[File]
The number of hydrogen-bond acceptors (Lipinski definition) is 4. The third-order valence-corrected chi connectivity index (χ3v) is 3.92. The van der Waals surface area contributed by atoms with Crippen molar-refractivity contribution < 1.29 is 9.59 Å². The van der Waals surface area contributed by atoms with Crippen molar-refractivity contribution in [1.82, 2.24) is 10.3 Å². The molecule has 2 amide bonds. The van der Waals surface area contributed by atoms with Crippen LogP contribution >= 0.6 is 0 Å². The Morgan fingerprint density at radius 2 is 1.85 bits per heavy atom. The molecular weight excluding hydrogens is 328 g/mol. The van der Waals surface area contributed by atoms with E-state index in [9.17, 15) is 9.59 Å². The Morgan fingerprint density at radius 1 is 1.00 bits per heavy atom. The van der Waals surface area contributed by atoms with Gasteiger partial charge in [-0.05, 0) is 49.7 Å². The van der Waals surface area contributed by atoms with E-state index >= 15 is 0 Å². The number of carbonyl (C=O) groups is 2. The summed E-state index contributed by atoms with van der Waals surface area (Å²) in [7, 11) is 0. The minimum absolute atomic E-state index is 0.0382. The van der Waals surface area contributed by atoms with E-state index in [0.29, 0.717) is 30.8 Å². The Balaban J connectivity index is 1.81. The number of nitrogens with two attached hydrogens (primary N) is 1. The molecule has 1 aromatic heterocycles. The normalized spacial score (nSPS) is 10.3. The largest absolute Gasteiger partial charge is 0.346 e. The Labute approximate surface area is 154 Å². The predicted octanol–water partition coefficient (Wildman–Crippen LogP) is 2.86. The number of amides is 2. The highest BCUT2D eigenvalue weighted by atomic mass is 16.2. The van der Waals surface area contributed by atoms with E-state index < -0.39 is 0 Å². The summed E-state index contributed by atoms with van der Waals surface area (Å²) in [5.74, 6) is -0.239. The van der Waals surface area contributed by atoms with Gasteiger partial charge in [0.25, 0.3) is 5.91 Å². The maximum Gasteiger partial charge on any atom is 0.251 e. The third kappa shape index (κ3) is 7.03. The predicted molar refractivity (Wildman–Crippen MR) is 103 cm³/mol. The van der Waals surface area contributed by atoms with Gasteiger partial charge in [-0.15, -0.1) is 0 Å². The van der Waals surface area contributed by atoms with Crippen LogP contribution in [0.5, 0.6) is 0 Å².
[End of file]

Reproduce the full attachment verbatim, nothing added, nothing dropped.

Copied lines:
The number of hydrogen-bond acceptors (Lipinski definition) is 4. The third-order valence-corrected chi connectivity index (χ3v) is 3.92. The van der Waals surface area contributed by atoms with Crippen molar-refractivity contribution < 1.29 is 9.59 Å². The van der Waals surface area contributed by atoms with Crippen molar-refractivity contribution in [1.82, 2.24) is 10.3 Å². The molecule has 2 amide bonds. The van der Waals surface area contributed by atoms with Crippen LogP contribution >= 0.6 is 0 Å². The Morgan fingerprint density at radius 2 is 1.85 bits per heavy atom. The molecular weight excluding hydrogens is 328 g/mol. The van der Waals surface area contributed by atoms with E-state index in [9.17, 15) is 9.59 Å². The Morgan fingerprint density at radius 1 is 1.00 bits per heavy atom. The van der Waals surface area contributed by atoms with Gasteiger partial charge in [-0.05, 0) is 49.7 Å². The van der Waals surface area contributed by atoms with E-state index >= 15 is 0 Å². The number of carbonyl (C=O) groups is 2. The summed E-state index contributed by atoms with van der Waals surface area (Å²) in [7, 11) is 0. The minimum absolute atomic E-state index is 0.0382. The van der Waals surface area contributed by atoms with E-state index in [0.29, 0.717) is 30.8 Å². The Balaban J connectivity index is 1.81. The number of nitrogens with two attached hydrogens (primary N) is 1. The molecule has 1 aromatic heterocycles. The normalized spacial score (nSPS) is 10.3. The largest absolute Gasteiger partial charge is 0.346 e. The Labute approximate surface area is 154 Å². The predicted octanol–water partition coefficient (Wildman–Crippen LogP) is 2.86. The number of amides is 2. The highest BCUT2D eigenvalue weighted by atomic mass is 16.2. The van der Waals surface area contributed by atoms with E-state index < -0.39 is 0 Å². The summed E-state index contributed by atoms with van der Waals surface area (Å²) in [5.74, 6) is -0.239. The van der Waals surface area contributed by atoms with Gasteiger partial charge in [0.25, 0.3) is 5.91 Å². The maximum Gasteiger partial charge on any atom is 0.251 e. The third kappa shape index (κ3) is 7.03. The predicted molar refractivity (Wildman–Crippen MR) is 103 cm³/mol. The van der Waals surface area contributed by atoms with Gasteiger partial charge in [-0.15, -0.1) is 0 Å². The van der Waals surface area contributed by atoms with Crippen LogP contribution in [0.5, 0.6) is 0 Å².